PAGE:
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Corporate Soft Skills: 6 Top Tips for Networking and Relationship Building

18 stycznia 2016, poniedziałek,

Networking and relationship building

A common English proverb is ‘don’t judge a book by its cover’ but in business, first impressions really do count. In an increasingly competitive job market, you want to give the right impression to a potential client or employer from the very first encounter. In this blog post focussed on corporate soft skills, we’ll be looking at different networking contexts and some suggestions on how to create a positive first impression.

6 Top Tips for Networking and Building Relationships

Tip 1 – Socialising with colleagues

When meeting colleagues outside of work avoid talking shop for too long. Talking about work can be a good starting point for your evening. It’s certainly therapeutic to moan about the boss but it’s a good idea to move on to other non-work related topics. This will help you relax and get to know your colleagues better.

Smart socializing, Image credit: cnn.com

Smart socializing, Image credit: cnn.com

Tip 2 – First Encounters

When meeting a group of business people visiting your office for the first time smile and say hello in a natural way. Cracking a joke may work for some people but you may come across as a person not to be taken seriously. A friendly hello and perhaps a question about their journey is a more authentic way of introducing yourself.

Tip 3 – Manage the Yawn Creator

If you get stuck with a boring person at a conference, try to find something in common before you make your excuses and slip away. It’s a good idea to make an effort when networking. You never know if the contact might develop into something more useful in the future. However, make sure this doesn’t eat into your valuable networking time!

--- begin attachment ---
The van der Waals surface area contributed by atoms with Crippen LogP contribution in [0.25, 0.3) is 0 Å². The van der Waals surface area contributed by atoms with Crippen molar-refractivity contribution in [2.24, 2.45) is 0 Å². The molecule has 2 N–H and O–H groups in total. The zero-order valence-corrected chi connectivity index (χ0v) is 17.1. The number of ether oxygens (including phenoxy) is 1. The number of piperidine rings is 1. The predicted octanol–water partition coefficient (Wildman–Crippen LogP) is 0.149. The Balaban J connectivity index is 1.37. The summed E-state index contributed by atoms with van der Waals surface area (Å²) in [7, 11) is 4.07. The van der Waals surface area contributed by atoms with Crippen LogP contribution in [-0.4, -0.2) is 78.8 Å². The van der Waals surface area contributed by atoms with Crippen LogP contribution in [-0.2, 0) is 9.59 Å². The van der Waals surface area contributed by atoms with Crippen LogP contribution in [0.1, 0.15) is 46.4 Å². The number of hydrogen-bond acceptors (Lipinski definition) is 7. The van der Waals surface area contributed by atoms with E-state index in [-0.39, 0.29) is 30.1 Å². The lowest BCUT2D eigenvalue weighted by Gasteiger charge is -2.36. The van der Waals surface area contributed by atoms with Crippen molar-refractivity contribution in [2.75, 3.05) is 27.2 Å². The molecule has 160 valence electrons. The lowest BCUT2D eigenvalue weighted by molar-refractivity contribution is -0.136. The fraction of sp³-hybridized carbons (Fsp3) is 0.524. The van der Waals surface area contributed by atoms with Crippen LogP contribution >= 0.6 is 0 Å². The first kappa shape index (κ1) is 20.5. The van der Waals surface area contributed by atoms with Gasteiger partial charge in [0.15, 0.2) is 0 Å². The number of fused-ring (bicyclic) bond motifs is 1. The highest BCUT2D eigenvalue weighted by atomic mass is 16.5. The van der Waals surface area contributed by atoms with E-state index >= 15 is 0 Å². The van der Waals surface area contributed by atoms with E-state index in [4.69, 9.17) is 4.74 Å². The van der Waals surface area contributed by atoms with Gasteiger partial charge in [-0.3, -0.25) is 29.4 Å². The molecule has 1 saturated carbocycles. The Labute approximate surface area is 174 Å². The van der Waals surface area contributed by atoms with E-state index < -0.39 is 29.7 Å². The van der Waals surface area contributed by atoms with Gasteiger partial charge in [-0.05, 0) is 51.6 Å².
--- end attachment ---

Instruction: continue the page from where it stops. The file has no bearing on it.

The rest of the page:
Tip 4 – Question your Interest in Interesting

If you meet a really interesting person at a business event, try to make sure you still continue to mingle and meet other potential contacts. Even the most interesting of people could distract from your goal of making contacts. If possible, try to bring other people into the conversation and cast a wider net.

Cast a wider net, Image credit: britishexpress.in

Cast a wider net, Image credit: britishexpress.in

Tip 5 – Keeping it Professional

If you see a person you don’t get on with at a non-work function, give them a polite nod and perhaps exchange a few words. You don’t need to introduce them to your family and friends but maintaining a professional, amicable relationship could work in your favour in the future.

Tip 6 – Potential New Business

When you are introduced to a potential new client try to get to know a bit about them first. It is tempting to get straight down to business but it is important to remember that people have rich lives outside of work. Asking about something not directly related to the work you are involved in will help show you in a positive light and seem a more rounded personality.

And finally…

Above all the key to networking and business relationship building success is to come across as a genuine person who has something interesting to say. Think about what you would like to get out of a networking event and perhaps plan a few things you would like to say. Remember, that you need to listen as well as talk at these type of events. Ask your interlocutor some open-ended questions starting with what, who, where, when etc. All of these things should set you on the path to becoming a successful networker.

Remember to ask questions and listen to your interlocutor, Image credit: spofforths.co.uk

Remember to ask questions and listen to your interlocutor, Image credit: spofforths.co.uk

Vocabulary bank

Don’t judge a book by its cover: Don’t come to a conclusion about a person or object’s appearance

To talk shop: to talk about work

To crack a joke: to tell a joke

To slip away: to escape unnoticed

To eat into your time: to take a lot of time (negative)

To cast a wider net: to involve more things or people, usually to your advantage

To give someone a nod:  to move your head up and down, usually to signal ‘yes’ or ‘hello’

#Shakespeare Lives As You Like It, Act II, Scene VII,  ‘All the world ‚s a stage, and all the men and women merely players.’